By Matthew Bennett; Copyright 2000
I’ve recently been reflecting on the unnerving diversity that characterizes contemporary psychology. Most of us have learned to value diversity, because having diversity implies a richness of choice which leads to novel solutions and fewer “blind spots.” But when does diversity become unnerving? At what point do we recognize that we are close to fulfilling the prophecies of William Butler Yeats, when “things fall apart, the center does not hold?”
What attracted me to psychology in the first place was the writings of Jung, who seemed to have found a sort of spiritual edge to the world, a perspective from which it seemed possible to gaze through the veil of temporal realities into a more generative world of spiritual potential, where, to use Jung’s phrasing, we have discovered that the gods and goddesses are psychological factors. Jung’s vision of psychology, the one which turned me on to the field in the first place, was tantamount to contemplating the mystery of that profound revelation and its implications for all of us.
Public domain image from www.all-about-psychology.com
COLLEGE AND CLINICAL TRAINING
The morning dew of my Jungian instincts evaporated in the hot noonday sun of my college psychology courses, which cast psychology as the conditioning of rats in mazes, and psychologists as careful scorekeepers of empirical data on clipboards, and psychological thinking as the construction of Skinnerian dystopian fantasies in which the world will move on levers of operant conditioning (the question of who would decide what behaviors would be rewarded, and based on what principles, sent me into the kind of quiet rages that only drunk undergraduates can feel).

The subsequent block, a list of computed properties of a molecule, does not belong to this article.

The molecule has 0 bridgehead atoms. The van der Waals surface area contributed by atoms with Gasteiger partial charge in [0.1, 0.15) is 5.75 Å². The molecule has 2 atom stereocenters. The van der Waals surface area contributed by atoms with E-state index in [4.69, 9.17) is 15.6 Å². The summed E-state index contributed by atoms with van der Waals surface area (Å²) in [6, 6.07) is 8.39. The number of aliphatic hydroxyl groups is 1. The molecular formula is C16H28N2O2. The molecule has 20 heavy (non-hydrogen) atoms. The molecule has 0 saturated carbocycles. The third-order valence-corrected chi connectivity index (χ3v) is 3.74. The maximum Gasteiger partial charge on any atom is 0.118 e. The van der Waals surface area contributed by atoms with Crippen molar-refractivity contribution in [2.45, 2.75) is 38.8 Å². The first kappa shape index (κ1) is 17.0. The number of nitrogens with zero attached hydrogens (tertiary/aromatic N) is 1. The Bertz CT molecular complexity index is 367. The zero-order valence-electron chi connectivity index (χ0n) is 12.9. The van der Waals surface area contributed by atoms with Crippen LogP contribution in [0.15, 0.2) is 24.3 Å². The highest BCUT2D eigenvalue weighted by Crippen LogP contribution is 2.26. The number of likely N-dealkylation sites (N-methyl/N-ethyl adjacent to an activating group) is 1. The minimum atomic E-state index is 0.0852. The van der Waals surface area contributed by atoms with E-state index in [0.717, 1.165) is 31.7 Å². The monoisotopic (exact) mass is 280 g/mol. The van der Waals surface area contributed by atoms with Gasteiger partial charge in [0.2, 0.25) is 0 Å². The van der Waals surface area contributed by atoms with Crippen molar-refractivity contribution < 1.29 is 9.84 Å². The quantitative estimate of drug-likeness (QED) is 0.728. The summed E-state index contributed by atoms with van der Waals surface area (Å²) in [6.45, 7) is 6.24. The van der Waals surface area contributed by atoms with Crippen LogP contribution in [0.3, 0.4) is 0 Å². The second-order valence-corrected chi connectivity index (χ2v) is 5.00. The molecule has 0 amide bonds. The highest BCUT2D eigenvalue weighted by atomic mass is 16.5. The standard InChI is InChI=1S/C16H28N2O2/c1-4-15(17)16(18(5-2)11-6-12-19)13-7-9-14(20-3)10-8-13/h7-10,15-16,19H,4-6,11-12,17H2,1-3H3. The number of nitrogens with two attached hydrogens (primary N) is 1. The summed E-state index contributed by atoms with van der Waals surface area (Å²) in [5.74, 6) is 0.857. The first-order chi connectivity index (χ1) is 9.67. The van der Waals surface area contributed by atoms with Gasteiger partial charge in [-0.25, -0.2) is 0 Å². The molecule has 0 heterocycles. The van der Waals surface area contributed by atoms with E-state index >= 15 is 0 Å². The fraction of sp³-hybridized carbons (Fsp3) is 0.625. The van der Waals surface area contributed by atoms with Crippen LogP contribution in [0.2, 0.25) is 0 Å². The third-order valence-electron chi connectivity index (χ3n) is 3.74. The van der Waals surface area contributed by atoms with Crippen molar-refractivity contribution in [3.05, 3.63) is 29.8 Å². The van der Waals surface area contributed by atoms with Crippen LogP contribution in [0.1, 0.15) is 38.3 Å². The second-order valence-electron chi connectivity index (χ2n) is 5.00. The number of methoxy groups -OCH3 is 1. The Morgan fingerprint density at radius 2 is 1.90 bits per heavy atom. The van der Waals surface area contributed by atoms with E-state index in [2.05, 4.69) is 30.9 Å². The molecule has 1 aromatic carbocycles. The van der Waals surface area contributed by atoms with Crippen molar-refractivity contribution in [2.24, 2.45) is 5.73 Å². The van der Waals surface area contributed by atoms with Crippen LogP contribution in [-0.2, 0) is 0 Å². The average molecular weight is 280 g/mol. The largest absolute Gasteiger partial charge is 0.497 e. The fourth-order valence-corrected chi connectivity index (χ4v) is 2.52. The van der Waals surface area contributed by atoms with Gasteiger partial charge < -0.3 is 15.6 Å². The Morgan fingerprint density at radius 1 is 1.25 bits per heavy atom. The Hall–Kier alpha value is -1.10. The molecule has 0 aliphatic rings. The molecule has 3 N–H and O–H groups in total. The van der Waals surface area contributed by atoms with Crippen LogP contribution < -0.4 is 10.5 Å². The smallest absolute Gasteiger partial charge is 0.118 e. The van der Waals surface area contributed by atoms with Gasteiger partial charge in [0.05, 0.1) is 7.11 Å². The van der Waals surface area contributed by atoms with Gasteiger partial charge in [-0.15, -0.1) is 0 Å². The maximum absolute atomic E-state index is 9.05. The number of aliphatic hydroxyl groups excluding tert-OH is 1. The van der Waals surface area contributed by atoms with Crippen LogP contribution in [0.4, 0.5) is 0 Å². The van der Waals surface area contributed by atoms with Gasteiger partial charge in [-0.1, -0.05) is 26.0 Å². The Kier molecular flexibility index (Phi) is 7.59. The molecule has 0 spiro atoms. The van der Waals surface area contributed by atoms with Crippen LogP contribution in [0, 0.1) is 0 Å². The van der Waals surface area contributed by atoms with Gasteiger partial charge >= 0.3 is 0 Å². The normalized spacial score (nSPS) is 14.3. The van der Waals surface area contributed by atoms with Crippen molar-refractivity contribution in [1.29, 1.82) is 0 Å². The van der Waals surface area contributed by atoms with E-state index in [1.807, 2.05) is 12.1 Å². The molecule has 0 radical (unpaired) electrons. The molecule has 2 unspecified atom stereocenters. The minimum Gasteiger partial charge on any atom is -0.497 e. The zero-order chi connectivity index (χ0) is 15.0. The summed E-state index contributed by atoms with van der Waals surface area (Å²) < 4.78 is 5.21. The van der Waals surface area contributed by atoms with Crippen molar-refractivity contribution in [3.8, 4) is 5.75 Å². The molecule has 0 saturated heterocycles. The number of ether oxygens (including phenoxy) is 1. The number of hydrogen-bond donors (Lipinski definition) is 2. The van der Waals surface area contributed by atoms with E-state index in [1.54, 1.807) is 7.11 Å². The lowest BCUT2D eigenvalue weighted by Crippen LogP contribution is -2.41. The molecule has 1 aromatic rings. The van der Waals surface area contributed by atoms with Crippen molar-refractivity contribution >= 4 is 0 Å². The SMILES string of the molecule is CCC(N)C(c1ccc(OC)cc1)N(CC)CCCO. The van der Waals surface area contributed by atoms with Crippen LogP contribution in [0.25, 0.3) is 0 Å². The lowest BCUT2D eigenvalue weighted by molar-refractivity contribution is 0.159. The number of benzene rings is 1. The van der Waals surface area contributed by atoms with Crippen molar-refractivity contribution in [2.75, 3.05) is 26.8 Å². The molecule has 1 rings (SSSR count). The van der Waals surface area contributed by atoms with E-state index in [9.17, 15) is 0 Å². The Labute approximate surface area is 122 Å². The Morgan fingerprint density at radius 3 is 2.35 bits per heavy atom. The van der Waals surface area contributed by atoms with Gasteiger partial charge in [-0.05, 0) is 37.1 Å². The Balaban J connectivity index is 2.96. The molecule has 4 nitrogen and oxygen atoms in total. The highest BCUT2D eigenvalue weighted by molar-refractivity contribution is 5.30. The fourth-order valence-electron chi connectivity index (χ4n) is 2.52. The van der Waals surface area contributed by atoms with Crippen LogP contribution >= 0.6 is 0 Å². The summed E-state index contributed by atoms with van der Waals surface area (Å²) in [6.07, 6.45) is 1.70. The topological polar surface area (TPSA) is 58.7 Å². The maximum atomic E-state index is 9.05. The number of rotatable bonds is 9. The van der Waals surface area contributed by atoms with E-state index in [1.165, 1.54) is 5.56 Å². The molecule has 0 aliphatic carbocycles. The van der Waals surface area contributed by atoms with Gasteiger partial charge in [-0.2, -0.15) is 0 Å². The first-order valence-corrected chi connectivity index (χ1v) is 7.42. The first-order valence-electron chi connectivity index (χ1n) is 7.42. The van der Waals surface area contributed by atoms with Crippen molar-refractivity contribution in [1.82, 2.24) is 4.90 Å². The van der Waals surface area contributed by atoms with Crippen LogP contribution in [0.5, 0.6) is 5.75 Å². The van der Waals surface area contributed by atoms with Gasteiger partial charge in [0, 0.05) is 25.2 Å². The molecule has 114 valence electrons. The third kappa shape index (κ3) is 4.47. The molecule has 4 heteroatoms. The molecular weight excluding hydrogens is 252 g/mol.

My clinical training suggested that psychology is a kind of healthcare discipline, in which licensed professionals approach mental disease systems with the diagnostic sensibilities of medical doctors, and with the same consensual realities as defined by agency regulatory authority, insurance company policy, and pharmaceutical industry forces.
My first work experiences out of school, primarily at community mental health agencies, taught me yet another perspective on psychology. A psychologist according to county mental health is often just an unusually expensive social worker or case manager, and our mental health clients often approached me with the same expectations as they would members of those other disciplines: they said I could get bus tokens here…help me apply for social security…I need to get custody of my kids back…homeless services said I had to come here for a diagnosis before I can get a bed.
Along the way I’ve heard many other perspectives to add to the welter of opinions: psychology is social justice, psychology is a kind of political tool, psychology is a subset of neurology, and psychology is an instrument of cultural oppression.
The discordance manifests at every level of inquiry in our discipline. What is trauma? Is it an anxiety disorder based on dysfunctional response to experiences beyond the pale of usual human experience? Is it a normative response of the culturally repressed? Is it increased negative feedback sensitivity of the hypothalamic-pituitary-adrenal axis? Is it an epiphenomenon of craven politicians and the military industrial complex? Is it an instrument of patriarchal oppression?
Yes…the diversity becomes unnerving.
Londonberry H.S. Public Domain via USA.gov